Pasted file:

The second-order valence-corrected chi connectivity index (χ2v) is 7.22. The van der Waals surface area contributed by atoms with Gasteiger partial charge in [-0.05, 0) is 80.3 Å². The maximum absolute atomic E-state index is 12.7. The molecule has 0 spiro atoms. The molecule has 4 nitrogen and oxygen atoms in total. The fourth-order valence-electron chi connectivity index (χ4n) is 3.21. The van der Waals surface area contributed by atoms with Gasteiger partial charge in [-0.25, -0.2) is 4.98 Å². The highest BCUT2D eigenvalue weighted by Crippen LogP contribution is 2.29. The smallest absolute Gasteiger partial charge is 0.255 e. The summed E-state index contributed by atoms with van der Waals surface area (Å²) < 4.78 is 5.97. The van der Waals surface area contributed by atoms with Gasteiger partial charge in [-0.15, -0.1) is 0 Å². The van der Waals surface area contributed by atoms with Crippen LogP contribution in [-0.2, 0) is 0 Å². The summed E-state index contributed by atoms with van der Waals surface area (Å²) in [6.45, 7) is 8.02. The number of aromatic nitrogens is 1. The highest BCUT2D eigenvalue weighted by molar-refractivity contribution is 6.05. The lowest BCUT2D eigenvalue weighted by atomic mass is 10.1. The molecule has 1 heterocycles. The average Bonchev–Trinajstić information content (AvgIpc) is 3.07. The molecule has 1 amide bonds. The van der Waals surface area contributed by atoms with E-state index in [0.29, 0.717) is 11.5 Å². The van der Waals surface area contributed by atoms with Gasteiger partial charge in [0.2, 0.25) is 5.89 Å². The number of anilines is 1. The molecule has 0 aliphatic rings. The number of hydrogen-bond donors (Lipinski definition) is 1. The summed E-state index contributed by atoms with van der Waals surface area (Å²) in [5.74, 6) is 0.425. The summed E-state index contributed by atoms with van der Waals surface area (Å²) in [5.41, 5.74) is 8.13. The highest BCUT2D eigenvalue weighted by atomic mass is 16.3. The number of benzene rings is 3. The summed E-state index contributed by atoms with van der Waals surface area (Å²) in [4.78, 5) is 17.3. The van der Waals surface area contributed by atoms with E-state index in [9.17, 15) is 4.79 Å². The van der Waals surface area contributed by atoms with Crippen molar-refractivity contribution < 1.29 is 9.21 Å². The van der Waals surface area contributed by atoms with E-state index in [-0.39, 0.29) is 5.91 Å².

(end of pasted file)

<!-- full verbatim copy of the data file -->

The second-order valence-corrected chi connectivity index (χ2v) is 7.22. The van der Waals surface area contributed by atoms with Gasteiger partial charge in [-0.05, 0) is 80.3 Å². The maximum absolute atomic E-state index is 12.7. The molecule has 0 spiro atoms. The molecule has 4 nitrogen and oxygen atoms in total. The fourth-order valence-electron chi connectivity index (χ4n) is 3.21. The van der Waals surface area contributed by atoms with Gasteiger partial charge in [-0.25, -0.2) is 4.98 Å². The highest BCUT2D eigenvalue weighted by Crippen LogP contribution is 2.29. The smallest absolute Gasteiger partial charge is 0.255 e. The summed E-state index contributed by atoms with van der Waals surface area (Å²) < 4.78 is 5.97. The van der Waals surface area contributed by atoms with Gasteiger partial charge in [-0.15, -0.1) is 0 Å². The van der Waals surface area contributed by atoms with Crippen LogP contribution in [-0.2, 0) is 0 Å². The summed E-state index contributed by atoms with van der Waals surface area (Å²) in [6.45, 7) is 8.02. The number of aromatic nitrogens is 1. The highest BCUT2D eigenvalue weighted by molar-refractivity contribution is 6.05. The lowest BCUT2D eigenvalue weighted by atomic mass is 10.1. The molecule has 1 heterocycles. The average Bonchev–Trinajstić information content (AvgIpc) is 3.07. The molecule has 1 amide bonds. The van der Waals surface area contributed by atoms with E-state index in [0.29, 0.717) is 11.5 Å². The van der Waals surface area contributed by atoms with Gasteiger partial charge in [0.2, 0.25) is 5.89 Å². The number of anilines is 1. The molecule has 0 aliphatic rings. The number of hydrogen-bond donors (Lipinski definition) is 1. The summed E-state index contributed by atoms with van der Waals surface area (Å²) in [5.74, 6) is 0.425. The summed E-state index contributed by atoms with van der Waals surface area (Å²) in [5.41, 5.74) is 8.13. The highest BCUT2D eigenvalue weighted by atomic mass is 16.3. The number of benzene rings is 3. The summed E-state index contributed by atoms with van der Waals surface area (Å²) in [4.78, 5) is 17.3. The van der Waals surface area contributed by atoms with E-state index in [9.17, 15) is 4.79 Å². The van der Waals surface area contributed by atoms with Crippen molar-refractivity contribution < 1.29 is 9.21 Å². The van der Waals surface area contributed by atoms with E-state index in [-0.39, 0.29) is 5.91 Å².